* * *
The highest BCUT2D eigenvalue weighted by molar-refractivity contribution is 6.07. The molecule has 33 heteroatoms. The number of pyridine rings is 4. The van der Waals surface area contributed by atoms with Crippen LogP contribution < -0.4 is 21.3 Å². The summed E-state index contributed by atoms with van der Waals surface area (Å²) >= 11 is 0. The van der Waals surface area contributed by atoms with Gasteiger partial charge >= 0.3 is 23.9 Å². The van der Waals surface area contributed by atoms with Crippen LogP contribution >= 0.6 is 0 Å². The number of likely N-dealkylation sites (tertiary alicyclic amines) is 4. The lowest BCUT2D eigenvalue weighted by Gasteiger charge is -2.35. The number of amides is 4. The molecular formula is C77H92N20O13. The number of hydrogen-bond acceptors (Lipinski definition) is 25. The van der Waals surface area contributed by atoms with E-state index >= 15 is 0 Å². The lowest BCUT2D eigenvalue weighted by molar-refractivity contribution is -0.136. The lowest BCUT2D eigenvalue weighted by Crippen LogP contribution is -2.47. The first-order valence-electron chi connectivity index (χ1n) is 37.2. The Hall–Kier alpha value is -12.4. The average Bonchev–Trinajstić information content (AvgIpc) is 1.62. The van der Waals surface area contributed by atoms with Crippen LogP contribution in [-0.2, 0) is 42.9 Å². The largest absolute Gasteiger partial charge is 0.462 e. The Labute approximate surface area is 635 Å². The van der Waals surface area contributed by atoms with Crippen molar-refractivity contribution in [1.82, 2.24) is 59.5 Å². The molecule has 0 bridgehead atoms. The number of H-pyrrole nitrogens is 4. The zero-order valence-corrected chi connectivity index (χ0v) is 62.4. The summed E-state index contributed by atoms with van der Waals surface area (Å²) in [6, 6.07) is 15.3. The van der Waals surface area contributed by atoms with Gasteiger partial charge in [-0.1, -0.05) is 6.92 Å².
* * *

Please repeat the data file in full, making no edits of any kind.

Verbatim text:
The highest BCUT2D eigenvalue weighted by molar-refractivity contribution is 6.07. The molecule has 33 heteroatoms. The number of pyridine rings is 4. The van der Waals surface area contributed by atoms with Crippen LogP contribution < -0.4 is 21.3 Å². The summed E-state index contributed by atoms with van der Waals surface area (Å²) >= 11 is 0. The van der Waals surface area contributed by atoms with Gasteiger partial charge >= 0.3 is 23.9 Å². The van der Waals surface area contributed by atoms with Crippen LogP contribution >= 0.6 is 0 Å². The number of likely N-dealkylation sites (tertiary alicyclic amines) is 4. The lowest BCUT2D eigenvalue weighted by Gasteiger charge is -2.35. The number of amides is 4. The molecular formula is C77H92N20O13. The number of hydrogen-bond acceptors (Lipinski definition) is 25. The van der Waals surface area contributed by atoms with E-state index >= 15 is 0 Å². The lowest BCUT2D eigenvalue weighted by molar-refractivity contribution is -0.136. The lowest BCUT2D eigenvalue weighted by Crippen LogP contribution is -2.47. The first-order valence-electron chi connectivity index (χ1n) is 37.2. The Hall–Kier alpha value is -12.4. The average Bonchev–Trinajstić information content (AvgIpc) is 1.62. The van der Waals surface area contributed by atoms with Crippen LogP contribution in [-0.2, 0) is 42.9 Å². The largest absolute Gasteiger partial charge is 0.462 e. The Labute approximate surface area is 635 Å². The van der Waals surface area contributed by atoms with Crippen molar-refractivity contribution in [1.82, 2.24) is 59.5 Å². The molecule has 0 bridgehead atoms. The number of H-pyrrole nitrogens is 4. The zero-order valence-corrected chi connectivity index (χ0v) is 62.4. The summed E-state index contributed by atoms with van der Waals surface area (Å²) in [6, 6.07) is 15.3. The van der Waals surface area contributed by atoms with Gasteiger partial charge in [-0.1, -0.05) is 6.92 Å².